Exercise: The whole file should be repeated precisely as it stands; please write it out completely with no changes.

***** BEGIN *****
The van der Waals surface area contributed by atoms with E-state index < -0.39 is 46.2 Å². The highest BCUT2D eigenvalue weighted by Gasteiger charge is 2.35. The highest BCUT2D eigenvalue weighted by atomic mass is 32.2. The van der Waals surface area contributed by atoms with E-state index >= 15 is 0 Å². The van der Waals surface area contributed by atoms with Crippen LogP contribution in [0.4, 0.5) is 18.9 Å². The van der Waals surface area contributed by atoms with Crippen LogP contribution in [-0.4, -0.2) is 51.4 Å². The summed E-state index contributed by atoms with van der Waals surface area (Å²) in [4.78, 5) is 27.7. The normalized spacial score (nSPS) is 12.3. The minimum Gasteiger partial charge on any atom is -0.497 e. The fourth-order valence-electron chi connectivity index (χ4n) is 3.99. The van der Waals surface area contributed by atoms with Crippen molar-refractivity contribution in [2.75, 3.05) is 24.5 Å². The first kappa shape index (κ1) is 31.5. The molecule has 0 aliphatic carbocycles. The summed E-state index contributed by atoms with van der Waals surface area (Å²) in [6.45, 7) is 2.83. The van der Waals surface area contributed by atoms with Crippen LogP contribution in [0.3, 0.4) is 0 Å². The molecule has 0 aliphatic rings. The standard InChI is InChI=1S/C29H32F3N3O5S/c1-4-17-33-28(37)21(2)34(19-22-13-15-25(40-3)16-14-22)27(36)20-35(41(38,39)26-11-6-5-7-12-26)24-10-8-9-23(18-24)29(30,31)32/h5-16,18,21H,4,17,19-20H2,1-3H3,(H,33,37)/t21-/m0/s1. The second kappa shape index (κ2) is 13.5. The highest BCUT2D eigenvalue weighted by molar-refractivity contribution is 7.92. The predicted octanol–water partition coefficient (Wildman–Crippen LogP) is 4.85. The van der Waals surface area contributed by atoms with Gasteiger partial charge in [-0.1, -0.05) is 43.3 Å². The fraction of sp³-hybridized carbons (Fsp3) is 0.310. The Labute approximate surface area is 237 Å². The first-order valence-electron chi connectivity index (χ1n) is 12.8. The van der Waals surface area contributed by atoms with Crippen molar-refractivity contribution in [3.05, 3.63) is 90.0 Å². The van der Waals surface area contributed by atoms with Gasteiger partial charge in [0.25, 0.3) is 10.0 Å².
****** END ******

The van der Waals surface area contributed by atoms with E-state index < -0.39 is 46.2 Å². The highest BCUT2D eigenvalue weighted by Gasteiger charge is 2.35. The highest BCUT2D eigenvalue weighted by atomic mass is 32.2. The van der Waals surface area contributed by atoms with E-state index >= 15 is 0 Å². The van der Waals surface area contributed by atoms with Crippen LogP contribution in [0.4, 0.5) is 18.9 Å². The van der Waals surface area contributed by atoms with Crippen LogP contribution in [-0.4, -0.2) is 51.4 Å². The summed E-state index contributed by atoms with van der Waals surface area (Å²) in [4.78, 5) is 27.7. The normalized spacial score (nSPS) is 12.3. The minimum Gasteiger partial charge on any atom is -0.497 e. The fourth-order valence-electron chi connectivity index (χ4n) is 3.99. The van der Waals surface area contributed by atoms with Crippen molar-refractivity contribution in [2.75, 3.05) is 24.5 Å². The first kappa shape index (κ1) is 31.5. The molecule has 0 aliphatic carbocycles. The summed E-state index contributed by atoms with van der Waals surface area (Å²) in [6.45, 7) is 2.83. The van der Waals surface area contributed by atoms with Crippen LogP contribution in [0.3, 0.4) is 0 Å². The molecule has 0 aliphatic rings. The standard InChI is InChI=1S/C29H32F3N3O5S/c1-4-17-33-28(37)21(2)34(19-22-13-15-25(40-3)16-14-22)27(36)20-35(41(38,39)26-11-6-5-7-12-26)24-10-8-9-23(18-24)29(30,31)32/h5-16,18,21H,4,17,19-20H2,1-3H3,(H,33,37)/t21-/m0/s1. The second kappa shape index (κ2) is 13.5. The highest BCUT2D eigenvalue weighted by molar-refractivity contribution is 7.92. The predicted octanol–water partition coefficient (Wildman–Crippen LogP) is 4.85. The van der Waals surface area contributed by atoms with Gasteiger partial charge in [-0.1, -0.05) is 43.3 Å². The fraction of sp³-hybridized carbons (Fsp3) is 0.310. The Labute approximate surface area is 237 Å². The first-order valence-electron chi connectivity index (χ1n) is 12.8. The van der Waals surface area contributed by atoms with Crippen molar-refractivity contribution in [3.05, 3.63) is 90.0 Å². The van der Waals surface area contributed by atoms with Gasteiger partial charge in [0.25, 0.3) is 10.0 Å².